And rightly so, the installation of cameras but has many benefits. Besides the classical protective tasks such as perimeter and outdoor surveillance against vandalism, burglary and spying, surveillance systems deter potential perpetrators and thus contributes to preventive protection of persons and property. If there is stillany incident, the perpetrators can be clearly identified and convicted by image evidence. A wide range of cameras, components and accessories offers individual industry solutions for every need and every budget - from local solutions to multi-site networking.

However, the video surveillance of work and rest rooms can be legally and socially problematic. According to Austrian law, including § 78 of the Copyright Act, any person has the right of their own image and its private or intimate sphere must not be violated. Thus, for example, changing rooms or toilets may not be monitored. In workrooms video surveillance is permitted if a legitimate purpose for the video surveillance is present and beyond the legitimate interests of not violated by the record concerned, according to §§ 50a ff of the Data Protection Act. The encroachments on the fundamental right to privacy caused by video surveillance may only be made to the extent necessary and with the least intrusive means available, so that the principles of data protection legislation are observed. Recorded data must be deleted after 72 hours and the monitoring must be registered with the Data Protection Commission and requires its approval.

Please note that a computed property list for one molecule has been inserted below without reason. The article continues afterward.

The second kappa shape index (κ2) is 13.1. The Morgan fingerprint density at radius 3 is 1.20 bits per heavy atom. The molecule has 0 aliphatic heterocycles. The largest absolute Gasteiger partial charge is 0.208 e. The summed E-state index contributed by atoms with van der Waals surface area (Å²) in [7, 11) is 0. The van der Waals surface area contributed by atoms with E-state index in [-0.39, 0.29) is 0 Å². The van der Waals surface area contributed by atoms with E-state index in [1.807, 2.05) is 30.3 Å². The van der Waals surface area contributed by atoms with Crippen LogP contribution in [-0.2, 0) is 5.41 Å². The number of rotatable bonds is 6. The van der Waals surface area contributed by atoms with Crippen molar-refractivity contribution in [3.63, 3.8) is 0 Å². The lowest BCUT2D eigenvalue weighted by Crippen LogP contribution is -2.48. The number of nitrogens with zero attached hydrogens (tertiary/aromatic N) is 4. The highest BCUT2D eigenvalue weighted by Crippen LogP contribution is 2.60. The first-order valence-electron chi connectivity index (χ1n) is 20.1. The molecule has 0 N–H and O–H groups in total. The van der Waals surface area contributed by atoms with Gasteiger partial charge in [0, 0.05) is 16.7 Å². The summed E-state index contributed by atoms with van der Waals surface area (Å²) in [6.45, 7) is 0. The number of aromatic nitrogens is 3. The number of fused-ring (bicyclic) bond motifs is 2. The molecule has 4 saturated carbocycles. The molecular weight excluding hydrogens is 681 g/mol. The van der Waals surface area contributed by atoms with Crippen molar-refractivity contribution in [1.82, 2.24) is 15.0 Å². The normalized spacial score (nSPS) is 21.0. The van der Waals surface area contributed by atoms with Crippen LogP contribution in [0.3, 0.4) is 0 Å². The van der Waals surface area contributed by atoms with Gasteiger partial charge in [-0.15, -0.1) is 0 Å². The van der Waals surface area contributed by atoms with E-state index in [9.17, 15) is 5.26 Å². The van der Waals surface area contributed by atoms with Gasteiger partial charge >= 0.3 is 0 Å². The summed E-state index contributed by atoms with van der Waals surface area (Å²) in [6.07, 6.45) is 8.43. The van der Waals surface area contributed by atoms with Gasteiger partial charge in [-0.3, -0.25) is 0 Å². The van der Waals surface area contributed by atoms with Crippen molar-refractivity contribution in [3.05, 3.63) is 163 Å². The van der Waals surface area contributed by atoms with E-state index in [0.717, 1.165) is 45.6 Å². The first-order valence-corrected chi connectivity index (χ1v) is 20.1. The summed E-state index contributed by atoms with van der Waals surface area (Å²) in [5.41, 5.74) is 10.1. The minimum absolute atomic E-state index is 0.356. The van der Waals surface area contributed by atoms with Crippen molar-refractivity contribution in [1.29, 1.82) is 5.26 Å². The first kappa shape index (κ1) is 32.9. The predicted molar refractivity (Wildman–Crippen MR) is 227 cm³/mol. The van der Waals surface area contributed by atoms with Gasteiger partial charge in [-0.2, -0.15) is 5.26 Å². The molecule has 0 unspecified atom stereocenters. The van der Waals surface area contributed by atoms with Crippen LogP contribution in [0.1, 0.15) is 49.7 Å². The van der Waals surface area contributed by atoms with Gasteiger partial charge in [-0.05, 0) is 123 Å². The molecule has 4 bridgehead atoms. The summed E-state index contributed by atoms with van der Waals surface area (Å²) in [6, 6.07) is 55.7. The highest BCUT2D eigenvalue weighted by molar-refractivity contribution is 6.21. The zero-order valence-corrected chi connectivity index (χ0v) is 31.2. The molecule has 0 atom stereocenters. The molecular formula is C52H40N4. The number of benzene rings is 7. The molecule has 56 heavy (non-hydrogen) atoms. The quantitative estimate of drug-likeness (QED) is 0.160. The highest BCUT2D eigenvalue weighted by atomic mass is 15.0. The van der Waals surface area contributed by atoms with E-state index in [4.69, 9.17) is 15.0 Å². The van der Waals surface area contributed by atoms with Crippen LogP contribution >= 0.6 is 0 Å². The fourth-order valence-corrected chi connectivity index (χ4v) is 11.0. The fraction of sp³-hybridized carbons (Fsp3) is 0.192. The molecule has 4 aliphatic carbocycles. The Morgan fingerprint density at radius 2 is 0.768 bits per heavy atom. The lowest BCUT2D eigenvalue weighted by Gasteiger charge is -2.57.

In addition each employee has to give his approval for data recording and evaluation, without facing any pressure.


Caution is also on, even if only partial, monitoring public space - in a recent ruling by the ECJ of 11 December 2014, the court banned the control of parts of the road. A surveillance in shared offices requires the consent of all tenants.


Link to the Austrian Data Protection Act: